Advertisement

Thomas Perks and His Circle

  • Jonathan Barry
Chapter
  • 93 Downloads
Part of the Palgrave Historical Studies in Witchcraft and Magic book series (PHSWM)

Abstract

This chapter uses Arthur Bedford’s letter to reconstruct what Thomas Perks of Mangotsfield might have tried to do, as a mathematician, astrologer and a conjurer of spirits in 1690s’ Bristol. It establishes some biographical facts about Perks and his family. It considers the magic books (Agrippa, Scot) Perks might have used, and the naming of his familiar spirit.

Keywords

conjuration mathematics astrology books of magic familiar spirits 

Preview

Unable to display preview. Download preview PDF.

Unable to display preview. Download preview PDF.

Notes

  1. 1.
    Historians of Mangotsfield (e.g. A.E. Jones, Our Parish Mangotsfield (Bristol [1899]) have largely ignored the story. The Perks family only merit two brief mentions (giving Thomas’s age wrongly as ‘about forty’) in Patricia Lindegaard’s invaluable biographical notes on Kingswood people, available at http://www.bristolfamilyhistory.co.uk/kingswood-index, while Dorothy Vinter’s summary of this ‘particularly pleasant’ story as ‘The Haunted Forest’ in Stories of the Kings Wood (Kingswood, 1950), pp. 3–5 is inaccurate (Bedford is said to be writing to his bishop for advice on how to act).Google Scholar
  2. 2.
    BRO EP/J/4 1699/21; Elizabeth Ralph (ed.), Marriage Bonds for the Diocese of Bristol, 1637–1700 (Gloucester, 1952), pp. 231, 315Google Scholar
  3. J.S. Moore (ed.), Goods and Chattels of Our Forefathers (Chichester, 1976), p. 217; Jones, Our Parish, p. 192.Google Scholar
  4. 8.
    Simon Schaffer, ‘The Show That Never Ends’, British Journal for the History of Science, 28:2 (1995), 157–89.CrossRefGoogle Scholar
  5. 9.
    John Silvester, Astrological Observations and Predictions for the Year of Our Lord 1691 (1690)Google Scholar
  6. Silvester, Astrological and Theological Observations and Predictions for the Year of Our Lord 1700 (Bristol [1699])Google Scholar
  7. Bernard Capp, Astrology and the Popular Press (1979), pp. 26, 37, 44, 139, 379; Bod. MS Gough Somerset 2, James Stewart, ‘The History of the Famous City and Port of Bristol’.Google Scholar
  8. 10.
    Jones, Our Parish; Robert Malcolmson, ‘“A Set of Ungovernable People”’, in John Brewer and John Styles (eds), An Ungovernable People (1980), pp. 85–127, 326–33Google Scholar
  9. Samuel Rudder, A New History of Gloucestershire (Cirencester, 1779, 1782), p. 537Google Scholar
  10. 12.
    Introduction by Joseph H. Peterson (2000), available at http://www.esotericarchives.com/solomon/sibly4.htm; Kathleen Briggs, ‘Some Seventeenth-Century Books of Magic’, Folklore 64:4 (1953), 445–62CrossRefGoogle Scholar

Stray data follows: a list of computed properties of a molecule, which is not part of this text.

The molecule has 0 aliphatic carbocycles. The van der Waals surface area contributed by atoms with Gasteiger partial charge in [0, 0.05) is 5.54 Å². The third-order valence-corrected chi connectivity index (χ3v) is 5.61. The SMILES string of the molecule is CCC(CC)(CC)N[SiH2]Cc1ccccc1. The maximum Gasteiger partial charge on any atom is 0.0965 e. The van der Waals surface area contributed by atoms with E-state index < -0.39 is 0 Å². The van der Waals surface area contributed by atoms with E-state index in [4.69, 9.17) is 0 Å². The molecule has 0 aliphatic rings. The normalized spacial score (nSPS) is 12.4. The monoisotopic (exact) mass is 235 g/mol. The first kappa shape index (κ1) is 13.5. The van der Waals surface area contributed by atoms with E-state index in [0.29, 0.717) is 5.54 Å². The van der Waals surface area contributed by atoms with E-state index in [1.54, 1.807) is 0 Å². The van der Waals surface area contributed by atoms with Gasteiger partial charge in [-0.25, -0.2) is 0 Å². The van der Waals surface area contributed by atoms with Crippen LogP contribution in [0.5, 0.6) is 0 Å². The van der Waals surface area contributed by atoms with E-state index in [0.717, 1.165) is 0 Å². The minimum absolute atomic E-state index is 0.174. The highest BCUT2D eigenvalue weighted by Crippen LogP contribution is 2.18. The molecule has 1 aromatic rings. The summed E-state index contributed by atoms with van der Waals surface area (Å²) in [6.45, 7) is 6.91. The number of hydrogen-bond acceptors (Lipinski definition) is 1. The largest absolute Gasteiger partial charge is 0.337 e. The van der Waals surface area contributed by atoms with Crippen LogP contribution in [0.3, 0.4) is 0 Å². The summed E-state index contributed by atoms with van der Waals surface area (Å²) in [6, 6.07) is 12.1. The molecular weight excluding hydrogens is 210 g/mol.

11. Keith Thomas, Religion and the Decline of Magic (1971), pp. 268–74Google Scholar
  12. Owen Davies, Grimoires (Oxford, 2009), pp. 50, 52, 66, 69–70; id., Cunning Folk (2003). pp. 124–9.Google Scholar
  13. 14.
    Henry Cornelius Agrippa, His Fourth Book of Occult Philosophy (1655 and second edition corrected and enlarged 1665), pp. 44, 54–5, 62–3, 85Google Scholar
  14. Reginald Scot, The Discovery of Witchcraft… in Sixteen Books by Reginald Scot, Whereunto Is Added an Excellent Discourse of the Nature and Substance of Devils and Spirits, in Two Books (1665), pp. 215–16 (of Discovery) and pp. 60–1 (of Discourse)Google Scholar
  15. Simon Davies, ‘Reception of Reginald Scot’s Discovery of Witchcraft’, Journal of the History of Ideas, 74:3 (2013), 381–401.CrossRefGoogle Scholar
  16. E.M. Butler, Ritual Magic (1949), pp. 281–3 argues that Perks’s conjuration is drawn from the information in Weyer’s ‘Pseudomonarchia Demonum’, as printed in Scot.Google Scholar
  17. 15.
    MS Rawlinson D253, catalogued in William D. Macray (ed.), Catalogi codicum manuscriptorum Bibliothecae Bodleianae partis quintae fasciculus tertius, viri munificentissimi Ricardi Rawlinson (Oxford, 1893), and discussed in Davies, Cunning Folk, pp. 140, 144.Google Scholar
  18. 16.
    Butler, Ritual Magic, pp, 281, 311. Diane Purkiss, Troublesome Things (2000)Google Scholar
  19. Emma Wilby, ‘Witches’ Familiars and the Fairy in Early Modern England’, Folklore 111 (2000), 283–305CrossRefGoogle Scholar
  20. Regina Buccola, Fairies, Fractious Women, and the Old Faith (Selinsgrove, 2006).Google Scholar
  21. 18.
    Emma Wilby, Cunning Folk and Familiar Spirits (Brighton, 2005).Google Scholar
  22. 20.
    ‘Index of angel names, magical words and names of God’ by Joseph H. Peterson (1998), available at http://www.esotericarchives.com/solomon/ nameindx.htm; Richard Kieckheffer, Forbidden Rites (Stroud, 1997)Google Scholar
  23. Claire Fanger (ed.), Conjuring Spirits (1998)Google Scholar
  24. Davies, Grimoires. George Lyman Kittredge’s Witchcraft in Old and New England (Cambridge, Mass., 1929), pp. 310, 520, suggests that it derives from ‘Andrew Malchus’ a spirit invoked in treasure-hunting in 1528, which he in turn relates to Adrammelech, a heathen God in 2 Kings, but Barbara Mowat’s ‘Prospero’s Book’, Shakespeare Quarterly, 52:1 (2003), 1–33 (at n. 50) suggests a corruption of Andromalius’ in the Legemeton, who is able to discover hidden treasure.CrossRefGoogle Scholar
  25. 21.
    Gary Taylor and J. Lavagnino (eds), Thomas Middleton and Early Modern Textual Culture (Oxford, 2007), pp. 157, 397, 690; id. (eds), Thomas Middleton: The Collected Works (Oxford, 2007), pp. 1152, 1170.Google Scholar
  26. 22.
    Arthur Bedford, A Serious Remonstrance in Behalf of the Christian Religion (1719), pp. 19–21, 24, 28–30.Google Scholar

Copyright information

© Jonathan Barry 2013

Authors and Affiliations

  • Jonathan Barry
    • 1
  1. 1.University of ExeterUK

Personalised recommendations